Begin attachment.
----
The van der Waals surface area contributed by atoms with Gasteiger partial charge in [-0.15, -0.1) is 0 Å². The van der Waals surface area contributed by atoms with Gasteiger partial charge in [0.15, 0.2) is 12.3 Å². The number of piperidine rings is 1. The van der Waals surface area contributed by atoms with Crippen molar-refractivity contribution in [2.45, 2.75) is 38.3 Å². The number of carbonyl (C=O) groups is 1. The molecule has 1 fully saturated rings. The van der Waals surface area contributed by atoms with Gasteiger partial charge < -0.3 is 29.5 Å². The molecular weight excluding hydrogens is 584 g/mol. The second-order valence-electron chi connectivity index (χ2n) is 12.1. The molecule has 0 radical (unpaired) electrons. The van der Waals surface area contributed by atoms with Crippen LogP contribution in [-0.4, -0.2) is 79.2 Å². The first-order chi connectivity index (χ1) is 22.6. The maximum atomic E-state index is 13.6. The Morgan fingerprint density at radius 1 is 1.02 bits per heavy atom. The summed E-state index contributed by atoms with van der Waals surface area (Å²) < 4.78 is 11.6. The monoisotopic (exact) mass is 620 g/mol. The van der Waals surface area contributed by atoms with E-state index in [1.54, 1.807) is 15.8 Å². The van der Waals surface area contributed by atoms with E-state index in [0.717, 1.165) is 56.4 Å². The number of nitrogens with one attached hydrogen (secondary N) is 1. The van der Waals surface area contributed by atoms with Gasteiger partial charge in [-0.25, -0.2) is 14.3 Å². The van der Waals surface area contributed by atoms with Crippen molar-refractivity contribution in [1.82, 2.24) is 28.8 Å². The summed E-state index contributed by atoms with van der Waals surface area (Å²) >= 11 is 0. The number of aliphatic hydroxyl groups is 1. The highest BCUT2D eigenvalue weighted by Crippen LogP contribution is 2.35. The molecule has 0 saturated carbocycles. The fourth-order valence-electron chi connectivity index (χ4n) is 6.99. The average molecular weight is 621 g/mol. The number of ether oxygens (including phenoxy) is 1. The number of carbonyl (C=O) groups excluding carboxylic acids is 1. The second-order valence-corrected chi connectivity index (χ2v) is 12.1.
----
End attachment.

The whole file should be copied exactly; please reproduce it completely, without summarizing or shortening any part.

The van der Waals surface area contributed by atoms with Gasteiger partial charge in [-0.15, -0.1) is 0 Å². The van der Waals surface area contributed by atoms with Gasteiger partial charge in [0.15, 0.2) is 12.3 Å². The number of piperidine rings is 1. The van der Waals surface area contributed by atoms with Crippen molar-refractivity contribution in [2.45, 2.75) is 38.3 Å². The number of carbonyl (C=O) groups is 1. The molecule has 1 fully saturated rings. The van der Waals surface area contributed by atoms with Gasteiger partial charge < -0.3 is 29.5 Å². The molecular weight excluding hydrogens is 584 g/mol. The second-order valence-electron chi connectivity index (χ2n) is 12.1. The molecule has 0 radical (unpaired) electrons. The van der Waals surface area contributed by atoms with Crippen LogP contribution in [-0.4, -0.2) is 79.2 Å². The first-order chi connectivity index (χ1) is 22.6. The maximum atomic E-state index is 13.6. The Morgan fingerprint density at radius 1 is 1.02 bits per heavy atom. The summed E-state index contributed by atoms with van der Waals surface area (Å²) < 4.78 is 11.6. The monoisotopic (exact) mass is 620 g/mol. The van der Waals surface area contributed by atoms with E-state index in [1.54, 1.807) is 15.8 Å². The van der Waals surface area contributed by atoms with E-state index in [0.717, 1.165) is 56.4 Å². The number of nitrogens with one attached hydrogen (secondary N) is 1. The van der Waals surface area contributed by atoms with Gasteiger partial charge in [-0.25, -0.2) is 14.3 Å². The van der Waals surface area contributed by atoms with Crippen molar-refractivity contribution in [1.82, 2.24) is 28.8 Å². The summed E-state index contributed by atoms with van der Waals surface area (Å²) >= 11 is 0. The number of aliphatic hydroxyl groups is 1. The highest BCUT2D eigenvalue weighted by Crippen LogP contribution is 2.35. The molecule has 0 saturated carbocycles. The fourth-order valence-electron chi connectivity index (χ4n) is 6.99. The average molecular weight is 621 g/mol. The number of ether oxygens (including phenoxy) is 1. The number of carbonyl (C=O) groups excluding carboxylic acids is 1. The second-order valence-corrected chi connectivity index (χ2v) is 12.1.